Paul pointed out that the “Best of Both” on the Web is now more promising with a variety of new (Web 2.0) technologies like AJAX (Asynchronous JavaScript And XML), Ruby on Rails, and Python. 2007 saw the launch of VMware’s Fusion, virtualization of Windows on the Macintosh and the popularity of Cloud computing.

It’s The Platform

At this point, I reflected that during my career I’d seen software engineers write to whatever the leading “platform” was at the time. In the ’80s it was Unix, and particularly SunOS (Solaris). The virtuous cycle had the platform supporting applications that led to more volume… which made the platform more viable. With the rise in popularity of Windows, it became the platform of choice. In the mid-’90s it was Java, with the promise of “Write Once, Run Anywhere” across a variety of devices. But last year, it became clear to me, especially following VMworld 2007 in San Francisco, that VMware was becoming the “platform”. Both the Press and the Analysts “got it,” and Wall Street saw a huge jump in VMware’s stock price following the ESXi announcement and others.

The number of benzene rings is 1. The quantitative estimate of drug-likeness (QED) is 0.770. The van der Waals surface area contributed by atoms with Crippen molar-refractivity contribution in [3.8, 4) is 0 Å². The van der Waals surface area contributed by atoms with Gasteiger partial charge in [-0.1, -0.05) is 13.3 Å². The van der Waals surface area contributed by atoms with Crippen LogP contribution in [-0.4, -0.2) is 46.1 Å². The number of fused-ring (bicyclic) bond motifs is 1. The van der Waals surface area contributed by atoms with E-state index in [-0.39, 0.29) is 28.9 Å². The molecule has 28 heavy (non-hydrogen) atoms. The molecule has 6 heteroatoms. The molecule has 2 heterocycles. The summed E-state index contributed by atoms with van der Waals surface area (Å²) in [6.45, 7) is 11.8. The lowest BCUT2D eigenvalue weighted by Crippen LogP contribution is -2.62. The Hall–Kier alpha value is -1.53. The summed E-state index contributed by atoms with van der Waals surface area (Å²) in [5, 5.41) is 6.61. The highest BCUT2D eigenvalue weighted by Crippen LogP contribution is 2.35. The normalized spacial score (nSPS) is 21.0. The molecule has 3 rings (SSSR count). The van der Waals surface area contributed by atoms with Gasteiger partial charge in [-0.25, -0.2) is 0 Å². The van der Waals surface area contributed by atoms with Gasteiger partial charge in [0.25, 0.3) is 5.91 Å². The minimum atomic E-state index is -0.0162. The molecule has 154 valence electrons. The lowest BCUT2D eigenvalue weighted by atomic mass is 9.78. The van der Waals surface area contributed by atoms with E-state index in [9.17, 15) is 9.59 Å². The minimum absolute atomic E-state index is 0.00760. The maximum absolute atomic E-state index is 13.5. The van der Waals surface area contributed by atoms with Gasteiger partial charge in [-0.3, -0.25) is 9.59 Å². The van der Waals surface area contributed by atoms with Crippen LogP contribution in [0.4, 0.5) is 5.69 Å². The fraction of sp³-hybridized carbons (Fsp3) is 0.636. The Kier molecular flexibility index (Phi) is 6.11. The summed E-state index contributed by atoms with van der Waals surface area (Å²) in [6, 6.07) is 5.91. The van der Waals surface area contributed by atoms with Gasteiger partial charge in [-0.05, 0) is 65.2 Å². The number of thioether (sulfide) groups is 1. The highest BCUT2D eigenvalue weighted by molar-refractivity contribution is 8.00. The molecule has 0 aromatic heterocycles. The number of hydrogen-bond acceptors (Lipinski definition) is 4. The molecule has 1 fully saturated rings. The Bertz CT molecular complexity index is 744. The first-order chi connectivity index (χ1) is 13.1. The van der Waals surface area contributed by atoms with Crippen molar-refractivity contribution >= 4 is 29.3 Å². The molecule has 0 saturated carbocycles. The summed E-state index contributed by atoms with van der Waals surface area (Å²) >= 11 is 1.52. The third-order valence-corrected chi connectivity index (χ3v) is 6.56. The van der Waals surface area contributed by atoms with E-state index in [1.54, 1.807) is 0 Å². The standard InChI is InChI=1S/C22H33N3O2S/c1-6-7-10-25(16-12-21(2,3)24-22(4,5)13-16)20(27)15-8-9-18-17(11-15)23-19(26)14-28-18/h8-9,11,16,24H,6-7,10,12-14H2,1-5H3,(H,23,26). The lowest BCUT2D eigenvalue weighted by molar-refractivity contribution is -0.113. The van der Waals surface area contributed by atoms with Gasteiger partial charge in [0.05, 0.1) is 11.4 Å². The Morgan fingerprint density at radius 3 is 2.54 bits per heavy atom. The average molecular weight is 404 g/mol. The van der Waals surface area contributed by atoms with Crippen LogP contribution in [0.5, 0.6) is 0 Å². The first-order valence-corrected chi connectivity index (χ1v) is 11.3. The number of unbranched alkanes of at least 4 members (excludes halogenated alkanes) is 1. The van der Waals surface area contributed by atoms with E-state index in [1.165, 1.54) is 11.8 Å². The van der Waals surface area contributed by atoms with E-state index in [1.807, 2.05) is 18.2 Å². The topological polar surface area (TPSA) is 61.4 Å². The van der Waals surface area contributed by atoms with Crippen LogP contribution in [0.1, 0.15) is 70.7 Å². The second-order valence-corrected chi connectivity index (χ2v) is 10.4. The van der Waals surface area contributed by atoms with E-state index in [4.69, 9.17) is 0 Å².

The New Platform

VDC-OS So, what’s the new “platform”? Paul explained the Virtual Datacenter OS, or VDC-OS. It is a way to support a variety of current popular “platforms” line .Net, Windows, Linux, Java, Software As A Service… with Application vServices that provide Availability, Security, and Scalability. This rests upon Infrastructure vServices called vCompute, vStorage, and vNetwork… as well as Cloud vServices. These in turn live on either the On-premise cloud, or an Off-premise Cloud (for additional resources.) Meanwhile, all of this can be managed by vCenter (the rebranded Virtual Center management framework) which handles both Application Management at the top end and Infrastructure Management at the backend.

To this end, many announcements fit into this new, higher level of abstraction. Once again, VMware raises the bar.

Thanks for coming along,

BillPetro.com

© Bill Petro – visit the author for more great content.